(Mt) – SOCI 3340 AU The Implication of Aging Workforce in Canada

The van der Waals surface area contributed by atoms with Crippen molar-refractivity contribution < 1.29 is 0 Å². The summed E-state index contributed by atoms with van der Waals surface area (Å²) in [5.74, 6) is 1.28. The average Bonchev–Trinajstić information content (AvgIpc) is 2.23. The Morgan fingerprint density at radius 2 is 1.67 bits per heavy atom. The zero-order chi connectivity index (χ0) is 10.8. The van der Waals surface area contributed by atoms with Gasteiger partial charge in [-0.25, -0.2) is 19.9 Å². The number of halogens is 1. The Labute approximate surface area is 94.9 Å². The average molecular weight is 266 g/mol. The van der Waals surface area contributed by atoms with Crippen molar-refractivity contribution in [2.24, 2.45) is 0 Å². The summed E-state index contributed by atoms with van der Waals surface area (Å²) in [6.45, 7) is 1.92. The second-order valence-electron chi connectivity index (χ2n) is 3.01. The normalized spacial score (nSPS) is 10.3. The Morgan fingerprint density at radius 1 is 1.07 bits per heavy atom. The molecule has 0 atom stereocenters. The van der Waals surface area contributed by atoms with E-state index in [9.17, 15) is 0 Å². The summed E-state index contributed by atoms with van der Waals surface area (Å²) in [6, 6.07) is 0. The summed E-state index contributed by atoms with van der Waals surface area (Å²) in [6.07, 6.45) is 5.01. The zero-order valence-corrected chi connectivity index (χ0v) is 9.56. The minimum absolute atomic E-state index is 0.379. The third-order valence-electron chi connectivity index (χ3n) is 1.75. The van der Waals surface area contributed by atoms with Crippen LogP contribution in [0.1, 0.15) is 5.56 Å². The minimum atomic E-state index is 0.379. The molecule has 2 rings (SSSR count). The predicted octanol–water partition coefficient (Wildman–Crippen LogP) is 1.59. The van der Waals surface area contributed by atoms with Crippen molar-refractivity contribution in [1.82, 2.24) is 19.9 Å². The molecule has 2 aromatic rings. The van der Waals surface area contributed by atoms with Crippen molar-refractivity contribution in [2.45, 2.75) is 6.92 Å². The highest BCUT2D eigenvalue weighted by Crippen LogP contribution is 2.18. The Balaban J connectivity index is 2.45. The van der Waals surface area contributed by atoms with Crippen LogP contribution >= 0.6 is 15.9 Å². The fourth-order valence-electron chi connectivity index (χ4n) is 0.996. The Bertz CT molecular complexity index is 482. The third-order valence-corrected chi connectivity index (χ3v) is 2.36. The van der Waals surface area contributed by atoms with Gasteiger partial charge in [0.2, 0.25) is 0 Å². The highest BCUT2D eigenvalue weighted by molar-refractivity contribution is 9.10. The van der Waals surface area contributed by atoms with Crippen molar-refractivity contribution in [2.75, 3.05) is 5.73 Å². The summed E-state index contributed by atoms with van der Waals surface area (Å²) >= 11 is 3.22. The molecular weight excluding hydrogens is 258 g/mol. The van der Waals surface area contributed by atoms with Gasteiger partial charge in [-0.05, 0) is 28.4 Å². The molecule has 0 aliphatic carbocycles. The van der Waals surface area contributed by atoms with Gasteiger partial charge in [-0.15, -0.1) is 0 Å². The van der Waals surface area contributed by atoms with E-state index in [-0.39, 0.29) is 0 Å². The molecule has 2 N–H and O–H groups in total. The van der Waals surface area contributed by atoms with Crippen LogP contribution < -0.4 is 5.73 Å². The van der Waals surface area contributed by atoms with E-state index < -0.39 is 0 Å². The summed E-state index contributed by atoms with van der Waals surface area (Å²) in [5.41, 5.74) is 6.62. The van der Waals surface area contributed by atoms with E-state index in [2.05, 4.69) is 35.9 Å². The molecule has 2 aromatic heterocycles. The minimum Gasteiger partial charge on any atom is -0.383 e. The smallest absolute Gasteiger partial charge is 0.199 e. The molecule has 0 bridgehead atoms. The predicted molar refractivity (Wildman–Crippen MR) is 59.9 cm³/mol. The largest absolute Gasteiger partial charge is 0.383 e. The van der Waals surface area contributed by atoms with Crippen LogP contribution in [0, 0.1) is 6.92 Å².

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View attached explanation and answer. Let me know if you have any questions.1The Implication of Aging Workforce in CanadaStudent’s NameInstitutional AffiliationCourse Number/NameDate2IntroductionFor some time now, there’s been a steadily decreasing overall percentage of the workingage population who are either employed or jobless (aged 15 and older). The lowest yearly rate in17 years was 65.7 per cent in 2016. In the years leading up to the 2008/2009 recession, the rate ofCanadians taking part in the workforce fell by around 2 percentage points. Between 2007 and2016, the number of working-age persons climbed by 3.1 million, while only 1.6 million additionalpeople entered the workforce.At the same time, the number of senior citizens in Canada has increased at a rate neverbefore seen since the early 2000s. Increased life expectancy and a decrease in fertility rates haveled to an increase in the average age of the population and an increase in the proportion of persons55 and older (McDaniel et al., 2015). Because of the ageing of the baby boomer generation, thenumber of persons aged 55 and older has risen recently. People born between 1946 and 1965, whenbirth rates increased year after year following World War II, comprise this generation. From 51 to70 years of age, this group was in the group in 2016.There are ramifications for the labour market in population shifts caused by the ageingpopulation. As the proportion of elderly Canadians grows, the Canadian economy is likely to sufferlong periods of stagnant development due to the lack of growth in the population of youngerCanadians (Fields et al., 2017). Furthermore, government services like health care and Old-AgeSecurity must assist an ageing population. At the same time, a decrease in the proportion of peoplein their prime working years might lead to a reduction in the tax base. In addition, an olderworkforce may provide obstacles for companies, including shorter work hours, health concerns,and labour shortages. Even while participation rates for individuals 55 and older have increased,3it will not be enough to overcome the decline in core-age, and juvenile populations, whoseparticipation rates are substantially higher than those for those 55 and older (McDaniel et al.,2015). As a result, the ageing of the population is expected to have a significant impact onparticipation rates during the next fifteen years.The baby boom generation has a propensity to postpone retirement, although theirparticipation rates are still substantially lower than those of the core-age group. There is asignificant disparity in involvement between the ages of 55 and 64 and 65 and above. In 2016,66% of people 55 to 64 years old participated in the workforce, compared to 14% of those 65 andolder (McDaniel et al., 2015). Baby boomers, who are currently 65 and older, are expected tosignificantly influence the participation rate of the over 55…

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